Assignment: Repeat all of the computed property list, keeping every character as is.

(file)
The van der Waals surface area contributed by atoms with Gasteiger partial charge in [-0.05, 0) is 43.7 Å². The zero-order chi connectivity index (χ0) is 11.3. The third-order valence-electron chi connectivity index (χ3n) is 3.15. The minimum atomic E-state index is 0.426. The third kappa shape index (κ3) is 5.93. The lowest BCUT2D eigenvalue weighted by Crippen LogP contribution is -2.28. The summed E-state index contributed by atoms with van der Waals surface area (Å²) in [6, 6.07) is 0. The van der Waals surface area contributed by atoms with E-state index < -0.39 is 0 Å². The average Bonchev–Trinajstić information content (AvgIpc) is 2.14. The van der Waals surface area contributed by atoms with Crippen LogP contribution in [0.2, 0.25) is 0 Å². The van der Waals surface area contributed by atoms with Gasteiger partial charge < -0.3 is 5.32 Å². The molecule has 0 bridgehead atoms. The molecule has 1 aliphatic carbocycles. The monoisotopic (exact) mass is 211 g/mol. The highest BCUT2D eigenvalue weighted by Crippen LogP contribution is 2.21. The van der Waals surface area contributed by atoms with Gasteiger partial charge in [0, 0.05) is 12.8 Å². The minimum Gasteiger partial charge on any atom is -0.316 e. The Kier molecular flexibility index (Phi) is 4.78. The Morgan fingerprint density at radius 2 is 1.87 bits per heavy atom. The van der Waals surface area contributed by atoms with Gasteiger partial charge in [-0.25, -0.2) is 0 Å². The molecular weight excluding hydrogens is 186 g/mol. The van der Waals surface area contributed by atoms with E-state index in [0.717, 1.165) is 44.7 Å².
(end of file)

The van der Waals surface area contributed by atoms with Gasteiger partial charge in [-0.05, 0) is 43.7 Å². The zero-order chi connectivity index (χ0) is 11.3. The third-order valence-electron chi connectivity index (χ3n) is 3.15. The minimum atomic E-state index is 0.426. The third kappa shape index (κ3) is 5.93. The lowest BCUT2D eigenvalue weighted by Crippen LogP contribution is -2.28. The summed E-state index contributed by atoms with van der Waals surface area (Å²) in [6, 6.07) is 0. The van der Waals surface area contributed by atoms with E-state index < -0.39 is 0 Å². The average Bonchev–Trinajstić information content (AvgIpc) is 2.14. The van der Waals surface area contributed by atoms with Crippen LogP contribution in [0.2, 0.25) is 0 Å². The van der Waals surface area contributed by atoms with Gasteiger partial charge < -0.3 is 5.32 Å². The molecule has 0 bridgehead atoms. The molecule has 1 aliphatic carbocycles. The monoisotopic (exact) mass is 211 g/mol. The highest BCUT2D eigenvalue weighted by Crippen LogP contribution is 2.21. The van der Waals surface area contributed by atoms with Gasteiger partial charge in [0, 0.05) is 12.8 Å². The minimum Gasteiger partial charge on any atom is -0.316 e. The Kier molecular flexibility index (Phi) is 4.78. The Morgan fingerprint density at radius 2 is 1.87 bits per heavy atom. The van der Waals surface area contributed by atoms with Gasteiger partial charge in [-0.25, -0.2) is 0 Å². The molecular weight excluding hydrogens is 186 g/mol. The van der Waals surface area contributed by atoms with E-state index in [0.717, 1.165) is 44.7 Å².